NCOA outlines public policy priorities for 115th Congress
Arlington, VA – With a new Administration and Congress arriving in January, 2017 promises historic debates that could significantly impact the lives of older Americans and their families—today and tomorrow. Founded in 1950 as the first national senior advocacy organization, the National Council on Aging (NCOA) will advocate for 5 priorities to help all Americans age with health, economic security, and independence.
“In the coming months, there will be important discussions about the future of key programs that older Americans and their families depend on—including the Affordable Care Act, Medicare, Medicaid, and the Older Americans Act,” said Howard Bedlin, NCOA Vice President of Public Policy and Advocacy. “These programs are not just for today’s seniors. They provide critical supports for all of us, and our families, as we grow older. NCOA will work to find bipartisan opportunities to defend and improve them.”
In 2017, NCOA will urge Congress to:
1. Protect and strengthen key provisions of the Affordable Care Act (ACA)
According to the nonpartisan Urban Institute, more than 4.5 million Americans aged 55-64 could lose their health insurance coverage by 2019 under the anticipated ACA repeal bill. Seniors over age 65 also could lose important assistance that helps them stay healthy. NCOA is concerned about the following ACA provisions, which we believe are in particular jeopardy:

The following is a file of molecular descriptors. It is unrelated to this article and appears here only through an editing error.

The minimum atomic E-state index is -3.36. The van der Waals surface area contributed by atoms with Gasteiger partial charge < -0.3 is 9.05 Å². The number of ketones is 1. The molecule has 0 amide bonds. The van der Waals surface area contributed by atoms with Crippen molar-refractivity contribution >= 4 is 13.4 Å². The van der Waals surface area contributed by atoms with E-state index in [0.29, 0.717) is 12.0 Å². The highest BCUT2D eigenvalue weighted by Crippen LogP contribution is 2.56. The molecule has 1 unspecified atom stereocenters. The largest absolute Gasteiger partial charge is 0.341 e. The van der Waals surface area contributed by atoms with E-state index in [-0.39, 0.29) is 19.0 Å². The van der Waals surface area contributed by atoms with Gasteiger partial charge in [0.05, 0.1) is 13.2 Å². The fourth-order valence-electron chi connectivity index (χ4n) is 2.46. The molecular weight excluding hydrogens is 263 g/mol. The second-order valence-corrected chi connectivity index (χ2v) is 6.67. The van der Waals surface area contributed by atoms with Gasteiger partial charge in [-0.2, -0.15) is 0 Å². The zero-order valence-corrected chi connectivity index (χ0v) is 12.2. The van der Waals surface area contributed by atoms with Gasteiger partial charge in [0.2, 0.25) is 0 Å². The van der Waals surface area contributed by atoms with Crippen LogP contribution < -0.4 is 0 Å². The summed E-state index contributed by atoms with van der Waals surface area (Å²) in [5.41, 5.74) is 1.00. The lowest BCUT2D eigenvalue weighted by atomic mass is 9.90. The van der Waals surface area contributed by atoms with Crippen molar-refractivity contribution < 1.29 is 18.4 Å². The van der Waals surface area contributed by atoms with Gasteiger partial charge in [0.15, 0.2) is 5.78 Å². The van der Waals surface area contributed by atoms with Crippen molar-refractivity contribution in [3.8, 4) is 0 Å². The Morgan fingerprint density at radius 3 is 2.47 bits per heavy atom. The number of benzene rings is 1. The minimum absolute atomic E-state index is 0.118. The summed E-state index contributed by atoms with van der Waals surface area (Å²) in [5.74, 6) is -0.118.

- The Prevention and Public Health Fund, which invests in evidence-based programs that empower seniors to self-manage chronic conditions and prevent costly—and often fatal—falls.
- The Community First Choice Option, which helps keep low-income seniors and people with disabilities out of nursing homes by providing more home and community-based services.
- Medicaid expansion, which helps states provide health insurance coverage to low-income people aged 55-64 who are not yet eligible for Medicare.
- Insurance premium limits, which restrict insurance companies from further raising health care premiums on people in their 50s and 60s.
The American people deserve to see the details of a health care replacement plan before Congress takes any vote to eliminate current insurance coverage and consumer protections.
2. Improve Medicaid and reject cuts
Medicaid is a lifeline for poor older adults, providing coverage for more than 6 million seniors in 2015. It pays for more than 60% of all long-term care and makes hospital and doctor visits affordable for low-income seniors by paying for Medicare premiums and cost-sharing.
NCOA urges Congress not to cut or change the fundamental structure of our nation’s Medicaid health care safety net. Recent House budget proposals would have cut Medicaid funding by more than $900 billion over 10 years and turn it into a block grant program. These changes would shift rising health costs to states, individuals, and their families, making it harder for poor seniors to remain at home and afford the health care they need. These changes also could undermine current consumer protections, including those that ensure nursing home quality and financial protections for spouses of those who need long-term care.
3. Restore investments in programs that keep older adults healthy and independent